gettxt man page on SmartOS

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GETTXT(1)							     GETTXT(1)

       gettxt - retrieve a text string from a message database

       gettxt msgfile : msgnum [dflt_msg]

       gettxt  retrieves  a  text  string from a message file in the directory
       /usr/lib/locale/locale/LC_MESSAGES . The directory name	locale	corre‐
       sponds  to the language in which the text strings are written; see set‐

		    Name     of	    the	    file     in	    the	     directory
		    /usr/lib/locale/locale/LC_MESSAGES	  to  retrieve	msgnum
		    from. The name of msgfile can be up to  14	characters  in
		    length,  but may not contain either \0 (null) or the ASCII
		    code for / (slash) or : (colon).

		    Sequence number of the string to  retrieve	from  msgfile.
		    The strings in msgfile are numbered sequentially from 1 to
		    n, where n is the number of strings in the file.

		    Default string to be displayed if gettxt fails to retrieve
		    msgnum  from msgfile. Nongraphic characters must be repre‐
		    sented as alphabetic escape sequences.

       The text string to be retrieved is in the file msgfile, created by  the
       mkmsgs(1)     utility	 and	installed    under    the    directory
       /usr/lib/locale/locale/LC_MESSAGES   . You control which	 directory  is
       searched	 by  setting  the environment variable LC_MESSAGES. If LC_MES‐
       SAGES is not set, the environment variable LANG will be used.  If  LANG
       is  not	set,  the files containing the strings are under the directory
       /usr/lib/locale/C/LC_MESSAGES .

       If gettxt fails to retrieve a message in	 the  requested	 language,  it
       will  try  to  retrieve the same message from /usr/lib/locale/C/LC_MES‐
       SAGES/ msgfile. If this also fails, and if dflt_msg is present and non-
       null,  then  it	will display the value of dflt_msg; if dflt_msg is not
       present or is null,  then  it  will  display  the  string  Message  not

       Example 1 The environment variables LANG and LC_MESSAGES.

       If  the	environment variables LANG or LC_MESSAGES have not been set to
       other than their default values, the following example:

	 example% gettxt UX:10 "hello world\n"

       will try to retrieve the 10th  message  from  /usr/lib/locale/C/UX/msg‐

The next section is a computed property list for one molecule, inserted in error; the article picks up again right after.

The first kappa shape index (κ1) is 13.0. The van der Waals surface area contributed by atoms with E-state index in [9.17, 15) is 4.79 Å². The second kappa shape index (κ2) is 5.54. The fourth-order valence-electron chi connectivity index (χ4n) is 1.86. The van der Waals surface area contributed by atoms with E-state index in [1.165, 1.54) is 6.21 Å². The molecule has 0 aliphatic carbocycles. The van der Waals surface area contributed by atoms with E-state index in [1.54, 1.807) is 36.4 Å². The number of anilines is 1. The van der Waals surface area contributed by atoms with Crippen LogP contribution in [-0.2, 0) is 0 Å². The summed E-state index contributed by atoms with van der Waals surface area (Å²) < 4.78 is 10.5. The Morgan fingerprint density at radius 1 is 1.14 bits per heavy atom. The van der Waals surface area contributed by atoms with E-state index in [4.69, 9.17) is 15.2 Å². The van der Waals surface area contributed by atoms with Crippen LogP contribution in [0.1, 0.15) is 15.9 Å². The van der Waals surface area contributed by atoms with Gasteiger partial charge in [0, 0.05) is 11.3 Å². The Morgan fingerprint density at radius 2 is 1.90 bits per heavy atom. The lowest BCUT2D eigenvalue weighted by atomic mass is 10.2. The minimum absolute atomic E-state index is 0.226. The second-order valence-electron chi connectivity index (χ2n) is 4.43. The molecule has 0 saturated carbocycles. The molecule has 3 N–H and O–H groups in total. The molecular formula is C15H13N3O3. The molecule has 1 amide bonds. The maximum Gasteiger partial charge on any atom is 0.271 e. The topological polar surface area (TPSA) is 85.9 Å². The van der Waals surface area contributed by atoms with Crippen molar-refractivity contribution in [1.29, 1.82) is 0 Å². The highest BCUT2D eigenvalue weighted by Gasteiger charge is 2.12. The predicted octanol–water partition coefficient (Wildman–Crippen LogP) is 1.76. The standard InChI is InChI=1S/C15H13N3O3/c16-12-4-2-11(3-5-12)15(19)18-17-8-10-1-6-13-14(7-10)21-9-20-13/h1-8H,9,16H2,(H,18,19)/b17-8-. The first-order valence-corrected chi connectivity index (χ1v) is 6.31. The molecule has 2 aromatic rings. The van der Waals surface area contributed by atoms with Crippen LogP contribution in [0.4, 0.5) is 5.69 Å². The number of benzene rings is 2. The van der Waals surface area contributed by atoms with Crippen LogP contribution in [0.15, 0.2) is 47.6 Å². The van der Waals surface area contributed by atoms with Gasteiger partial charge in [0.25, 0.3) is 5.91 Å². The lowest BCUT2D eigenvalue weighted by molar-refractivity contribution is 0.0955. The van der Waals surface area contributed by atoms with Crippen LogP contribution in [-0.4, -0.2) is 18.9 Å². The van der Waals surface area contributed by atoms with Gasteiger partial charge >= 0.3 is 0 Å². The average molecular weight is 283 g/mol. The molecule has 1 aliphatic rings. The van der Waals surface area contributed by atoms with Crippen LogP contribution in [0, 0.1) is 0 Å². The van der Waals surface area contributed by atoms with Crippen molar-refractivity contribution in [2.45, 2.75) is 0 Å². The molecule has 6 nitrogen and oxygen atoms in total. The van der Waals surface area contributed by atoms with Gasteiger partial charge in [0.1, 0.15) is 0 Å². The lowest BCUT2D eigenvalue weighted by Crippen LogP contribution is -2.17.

file.  If the retrieval fails, the message "hello world," followed by a
       newline, will be displayed.

       See environ(5) for descriptions of the following environment  variables
       that affect the execution of gettxt: LC_CTYPE and LC_MESSAGES.

		       Determines how gettxt handles characters. When LC_CTYPE
		       is set to a valid value, gettxt can display and	handle
		       text and filenames containing valid characters for that
		       locale. gettxt can display  and	handle	Extended  Unix
		       Code  (EUC)  characters	where any individual character
		       can be 1, 2, or 3 bytes wide. gettxt  can  also	handle
		       EUC  characters	of 1, 2, or more column widths. In the
		       "C" locale, only characters from ISO 8859-1 are valid.

		       Determines how diagnostic and informative messages  are
		       presented.  This includes the language and style of the
		       messages, and the correct form of affirmative and nega‐
		       tive  responses.	  In  the "C" locale, the messages are
		       presented in the default	 form  found  in  the  program
		       itself (in most cases, U.S. English).


	   default message files created by mkmsgs(1)


	   message files for different languages created by mkmsgs(1)

       See attributes(5) for descriptions of the following attributes:

       │CSI	       │ Enabled	 │

       exstr(1),    mkmsgs(1),	  srchtxt(1),	 gettxt(3C),	setlocale(3C),
       attributes(5), environ(5)

				 Dec 20, 1996			     GETTXT(1)

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